Defender 2000

Jeff Minter is well known for his work on the Jaguar - indeed Tempest 2000 is widely regarded as the system's best game. Whether or not you agree with that is down to individual taste, but there is no denying Llamasoft's space shooter is a fantastic experience and still holds up today. What many people probably don't know however, is that Minter programmed another title for the Jag that is perhaps a little less well known: Defender 2000. As soon as you fire up the Defender cart, it's unmistakable as a Llamasoft game and even though there's no mention of the company name, the psychedelic swirling colour schemes, rotating bovine heads and spaced-out techno music are all recognisable hallmarks of the self-styled Yak's work.

As with Tempest 2000, Defender 2000 is a sort of homage to an earlier game. And just as with Tempest, you get several games on the cartridge - the original arcade version of Defender, a slight redux in Defender Plus, and the main event of this collection - Defender 2000. There's also a rather interesting bonus game in the form of Plasma Pong, which is meant to be an unlockable only accessible once you've beaten Defender 2000...but my cart came with it already unlocked so kudos to the previous owner who did the hard work for me. As the name suggests, Plasma Pong is basically the original Pong but with a nice vomit-inducing background of kaleidoscope colours and some updated bleeps and bloops. It's a fun aside and a nice bonus for completing the main game. Which is what we're really here to look at, so without further ado...

The premise of the Defender games is pretty simple - miners are working on the surface of an alien planet and it's up to you to keep them safe. I guess that's why it's called Defender then. You pilot a heavily armed spacecraft around, zapping alien nasties by travelling left and right across the alien landscape at terrific speed, all the while trying to keep the humans safe but also dodging alien attacks and utilising the map at the top of the screen to locate enemy units. The original Defender hit the arcades in 1981 and was a massive success for Williams, and playing this faithfully-recreated arcade port gives a clear indication as to why - the game is super-fast and hard as nails, but ultimately very enjoyable and a real test of skill: all ingredients that combine to make a great arcade experience. This Jaguar version is a recreation of the 1981 original and is every bit as playable today in 2014 as it probably was in 1981. I say 'probably,' because I was but a twinkle in my old man's eye in 1981, having being foisted onto an unsuspecting world the following year. I can only apologise.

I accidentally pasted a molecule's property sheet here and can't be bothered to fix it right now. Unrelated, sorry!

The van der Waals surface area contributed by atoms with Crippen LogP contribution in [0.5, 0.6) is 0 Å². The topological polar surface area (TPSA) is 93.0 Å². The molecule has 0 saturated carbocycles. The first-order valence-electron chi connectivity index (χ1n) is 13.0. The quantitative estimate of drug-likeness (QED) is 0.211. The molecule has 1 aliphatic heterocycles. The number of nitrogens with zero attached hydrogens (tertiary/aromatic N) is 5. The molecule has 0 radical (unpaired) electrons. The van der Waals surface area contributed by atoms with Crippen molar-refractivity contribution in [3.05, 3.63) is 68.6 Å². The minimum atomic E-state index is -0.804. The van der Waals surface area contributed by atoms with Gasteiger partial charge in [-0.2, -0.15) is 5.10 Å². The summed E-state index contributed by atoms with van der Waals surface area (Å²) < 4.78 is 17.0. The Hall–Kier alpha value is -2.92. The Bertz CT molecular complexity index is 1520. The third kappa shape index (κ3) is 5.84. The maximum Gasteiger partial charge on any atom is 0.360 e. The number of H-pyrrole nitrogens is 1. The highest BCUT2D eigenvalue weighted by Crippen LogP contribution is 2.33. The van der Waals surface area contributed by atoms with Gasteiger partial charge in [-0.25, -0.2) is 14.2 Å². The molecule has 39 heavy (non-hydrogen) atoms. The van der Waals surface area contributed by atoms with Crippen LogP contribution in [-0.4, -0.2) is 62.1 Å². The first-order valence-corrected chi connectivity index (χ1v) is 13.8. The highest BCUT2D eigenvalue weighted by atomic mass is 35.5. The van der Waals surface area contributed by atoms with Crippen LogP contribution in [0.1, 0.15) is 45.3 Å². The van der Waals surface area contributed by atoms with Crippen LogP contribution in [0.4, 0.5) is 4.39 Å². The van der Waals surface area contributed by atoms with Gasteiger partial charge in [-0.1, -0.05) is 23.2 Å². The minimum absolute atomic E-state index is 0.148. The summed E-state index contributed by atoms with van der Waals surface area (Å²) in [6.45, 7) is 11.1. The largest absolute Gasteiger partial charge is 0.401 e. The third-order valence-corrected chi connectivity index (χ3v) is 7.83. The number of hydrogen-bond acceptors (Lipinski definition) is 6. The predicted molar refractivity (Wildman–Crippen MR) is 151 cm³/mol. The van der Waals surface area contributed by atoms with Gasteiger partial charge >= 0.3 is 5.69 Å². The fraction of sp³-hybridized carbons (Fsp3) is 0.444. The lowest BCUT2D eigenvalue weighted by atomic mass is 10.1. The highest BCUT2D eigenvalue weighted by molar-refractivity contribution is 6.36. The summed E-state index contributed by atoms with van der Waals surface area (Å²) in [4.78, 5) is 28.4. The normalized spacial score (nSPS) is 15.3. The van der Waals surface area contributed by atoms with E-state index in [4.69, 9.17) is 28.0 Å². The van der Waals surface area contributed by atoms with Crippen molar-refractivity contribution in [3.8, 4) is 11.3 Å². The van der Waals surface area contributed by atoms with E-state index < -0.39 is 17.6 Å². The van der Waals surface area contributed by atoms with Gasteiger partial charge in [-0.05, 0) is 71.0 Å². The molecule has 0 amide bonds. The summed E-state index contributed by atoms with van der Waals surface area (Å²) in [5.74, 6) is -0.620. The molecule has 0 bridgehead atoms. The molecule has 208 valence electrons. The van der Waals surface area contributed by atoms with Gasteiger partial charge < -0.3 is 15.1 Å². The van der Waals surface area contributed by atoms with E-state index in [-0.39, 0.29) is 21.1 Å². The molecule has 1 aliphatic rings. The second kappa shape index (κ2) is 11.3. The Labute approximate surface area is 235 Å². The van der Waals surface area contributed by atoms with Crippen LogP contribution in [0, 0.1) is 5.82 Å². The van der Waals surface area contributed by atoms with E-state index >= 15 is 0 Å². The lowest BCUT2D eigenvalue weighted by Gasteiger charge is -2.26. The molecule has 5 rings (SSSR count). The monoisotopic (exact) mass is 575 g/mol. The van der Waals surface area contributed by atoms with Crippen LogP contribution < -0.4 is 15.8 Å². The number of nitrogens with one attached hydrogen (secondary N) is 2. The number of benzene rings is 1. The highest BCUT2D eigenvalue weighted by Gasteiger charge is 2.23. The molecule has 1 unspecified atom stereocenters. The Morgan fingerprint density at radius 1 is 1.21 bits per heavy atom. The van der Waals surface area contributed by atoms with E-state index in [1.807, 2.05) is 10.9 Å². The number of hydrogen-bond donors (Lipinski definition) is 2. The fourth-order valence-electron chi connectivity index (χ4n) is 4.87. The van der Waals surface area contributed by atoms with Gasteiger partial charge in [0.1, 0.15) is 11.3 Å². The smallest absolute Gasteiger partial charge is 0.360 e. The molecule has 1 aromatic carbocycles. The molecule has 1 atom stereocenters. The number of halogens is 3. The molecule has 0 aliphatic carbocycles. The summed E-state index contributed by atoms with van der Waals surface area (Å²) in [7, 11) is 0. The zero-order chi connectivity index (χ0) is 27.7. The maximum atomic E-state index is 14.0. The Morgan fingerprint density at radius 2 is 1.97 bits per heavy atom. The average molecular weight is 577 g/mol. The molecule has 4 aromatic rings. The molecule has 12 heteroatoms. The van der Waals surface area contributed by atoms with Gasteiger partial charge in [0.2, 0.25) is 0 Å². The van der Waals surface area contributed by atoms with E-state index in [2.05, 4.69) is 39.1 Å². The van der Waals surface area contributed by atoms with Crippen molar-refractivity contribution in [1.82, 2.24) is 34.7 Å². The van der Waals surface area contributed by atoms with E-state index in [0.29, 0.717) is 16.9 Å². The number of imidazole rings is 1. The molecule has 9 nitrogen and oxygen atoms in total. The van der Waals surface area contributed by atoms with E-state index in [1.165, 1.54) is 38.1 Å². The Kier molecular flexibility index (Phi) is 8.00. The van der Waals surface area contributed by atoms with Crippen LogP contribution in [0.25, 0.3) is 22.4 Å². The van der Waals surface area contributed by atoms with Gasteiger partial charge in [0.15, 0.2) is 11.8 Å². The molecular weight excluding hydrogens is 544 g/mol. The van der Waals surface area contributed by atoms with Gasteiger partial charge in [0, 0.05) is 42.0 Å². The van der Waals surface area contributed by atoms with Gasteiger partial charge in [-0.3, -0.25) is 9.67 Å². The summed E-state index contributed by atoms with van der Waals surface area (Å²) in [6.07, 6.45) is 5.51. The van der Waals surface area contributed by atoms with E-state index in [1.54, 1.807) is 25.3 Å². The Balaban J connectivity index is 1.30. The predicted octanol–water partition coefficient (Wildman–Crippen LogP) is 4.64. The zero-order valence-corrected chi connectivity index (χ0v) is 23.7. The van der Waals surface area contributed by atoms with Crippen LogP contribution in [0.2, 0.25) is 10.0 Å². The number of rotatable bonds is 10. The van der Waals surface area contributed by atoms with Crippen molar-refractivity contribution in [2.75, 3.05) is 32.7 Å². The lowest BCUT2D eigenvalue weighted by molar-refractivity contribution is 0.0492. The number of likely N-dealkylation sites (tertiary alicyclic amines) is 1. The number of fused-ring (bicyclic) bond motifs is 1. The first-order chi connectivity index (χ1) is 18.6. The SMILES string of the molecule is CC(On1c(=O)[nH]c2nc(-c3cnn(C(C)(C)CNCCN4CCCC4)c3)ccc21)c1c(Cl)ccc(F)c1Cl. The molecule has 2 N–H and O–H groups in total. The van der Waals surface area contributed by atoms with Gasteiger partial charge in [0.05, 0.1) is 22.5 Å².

The second iteration of Defender included on this cart is Defender Plus - essentially the same game as the original but with a few added graphical effects and a newly drawn spaceship for you to control. It's every bit as enjoyable as the first game but has the added bonus of psychedelic colours sequencing across the landscape and some nice sprite work for the aliens.

The final piece of the Defender 2000 package, funnily enough, is Defender 2000 - the updated and 'modernised' take on the original. I have to be honest here - I'm not a huge fan of the main event, and much prefer the other two games in this collection and the simple reason is that in Defender 2000 it is too easy to lose lives and see the 'Game Over' screen. This isn't because the game is just plain hard and I'm rubbish (both true, by the way), it's because the ship you pilot is far too large for the environment - dodging enemies and their projectiles is a nightmare because rather than piloting a sleek little fighter, you're now in control of what might as well be a Transit van with lasers bolted on. Defender 2000 does introduce some new features, such as the way the game now scrolls vertically as well as horizontally, and the re-drawn graphics and background images are pretty nice...but the mismatched size of the ship is a real problem here. If it had been of a similar size to the one in the original game, dodging projectiles and waving between aliens would have been a breeze. As it is, this one thing stops Defender 2000 being up there with the other iterations the cart. It's not a bad game by any stretch of the imagination, and the music and graphics are great (there is liberal use of the Jaguar's blitter in all three titles too), as is the inertia-based physics engine of the space craft...it just doesn't feel as nice to play.

That said, as an overall package Defender 2000 is great. You essentially get three games on one cart (four if you count Plasma Pong too) and while one of them is just 'OK,' two of them are outstanding arcade classics. As a side note, there is another Jaguar title in the same vein as Defender called Protector, which was an unfinished game that was completed by Songbird Productions in the early 2000s. I've not played it personally (although I've seen footage of it being played) I'm reliably informed that it is superior to Defender 2000. Might be worth checking that out too if you're into your retro space-shooters.












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